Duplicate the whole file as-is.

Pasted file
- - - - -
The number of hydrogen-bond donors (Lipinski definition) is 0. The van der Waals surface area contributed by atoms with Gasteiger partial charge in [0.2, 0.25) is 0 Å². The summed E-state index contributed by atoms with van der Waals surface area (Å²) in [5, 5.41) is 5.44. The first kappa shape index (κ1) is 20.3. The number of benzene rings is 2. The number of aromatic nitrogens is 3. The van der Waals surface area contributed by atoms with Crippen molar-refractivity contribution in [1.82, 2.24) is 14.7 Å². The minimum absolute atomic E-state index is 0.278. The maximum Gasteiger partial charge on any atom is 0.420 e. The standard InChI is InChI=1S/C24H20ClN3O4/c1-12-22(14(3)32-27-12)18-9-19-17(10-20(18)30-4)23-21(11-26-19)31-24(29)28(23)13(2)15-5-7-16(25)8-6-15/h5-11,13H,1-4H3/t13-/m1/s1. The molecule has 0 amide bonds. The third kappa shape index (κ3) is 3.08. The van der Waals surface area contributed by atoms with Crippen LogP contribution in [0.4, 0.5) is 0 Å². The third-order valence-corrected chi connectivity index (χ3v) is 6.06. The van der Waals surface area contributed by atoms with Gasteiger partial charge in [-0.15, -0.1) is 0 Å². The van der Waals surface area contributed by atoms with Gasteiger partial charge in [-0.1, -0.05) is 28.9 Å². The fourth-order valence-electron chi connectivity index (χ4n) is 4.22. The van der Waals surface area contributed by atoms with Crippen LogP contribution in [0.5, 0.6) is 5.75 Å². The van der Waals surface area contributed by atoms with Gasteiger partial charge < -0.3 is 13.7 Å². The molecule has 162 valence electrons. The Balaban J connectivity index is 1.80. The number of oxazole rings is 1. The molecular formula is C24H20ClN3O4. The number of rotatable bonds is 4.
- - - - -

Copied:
The number of hydrogen-bond donors (Lipinski definition) is 0. The van der Waals surface area contributed by atoms with Gasteiger partial charge in [0.2, 0.25) is 0 Å². The summed E-state index contributed by atoms with van der Waals surface area (Å²) in [5, 5.41) is 5.44. The first kappa shape index (κ1) is 20.3. The number of benzene rings is 2. The number of aromatic nitrogens is 3. The van der Waals surface area contributed by atoms with Crippen molar-refractivity contribution in [1.82, 2.24) is 14.7 Å². The minimum absolute atomic E-state index is 0.278. The maximum Gasteiger partial charge on any atom is 0.420 e. The standard InChI is InChI=1S/C24H20ClN3O4/c1-12-22(14(3)32-27-12)18-9-19-17(10-20(18)30-4)23-21(11-26-19)31-24(29)28(23)13(2)15-5-7-16(25)8-6-15/h5-11,13H,1-4H3/t13-/m1/s1. The molecule has 0 amide bonds. The third kappa shape index (κ3) is 3.08. The van der Waals surface area contributed by atoms with Crippen LogP contribution in [0.4, 0.5) is 0 Å². The third-order valence-corrected chi connectivity index (χ3v) is 6.06. The van der Waals surface area contributed by atoms with Gasteiger partial charge in [-0.15, -0.1) is 0 Å². The van der Waals surface area contributed by atoms with Gasteiger partial charge in [-0.1, -0.05) is 28.9 Å². The fourth-order valence-electron chi connectivity index (χ4n) is 4.22. The van der Waals surface area contributed by atoms with Crippen LogP contribution in [0.5, 0.6) is 5.75 Å². The van der Waals surface area contributed by atoms with Gasteiger partial charge < -0.3 is 13.7 Å². The molecule has 162 valence electrons. The Balaban J connectivity index is 1.80. The number of oxazole rings is 1. The molecular formula is C24H20ClN3O4. The number of rotatable bonds is 4.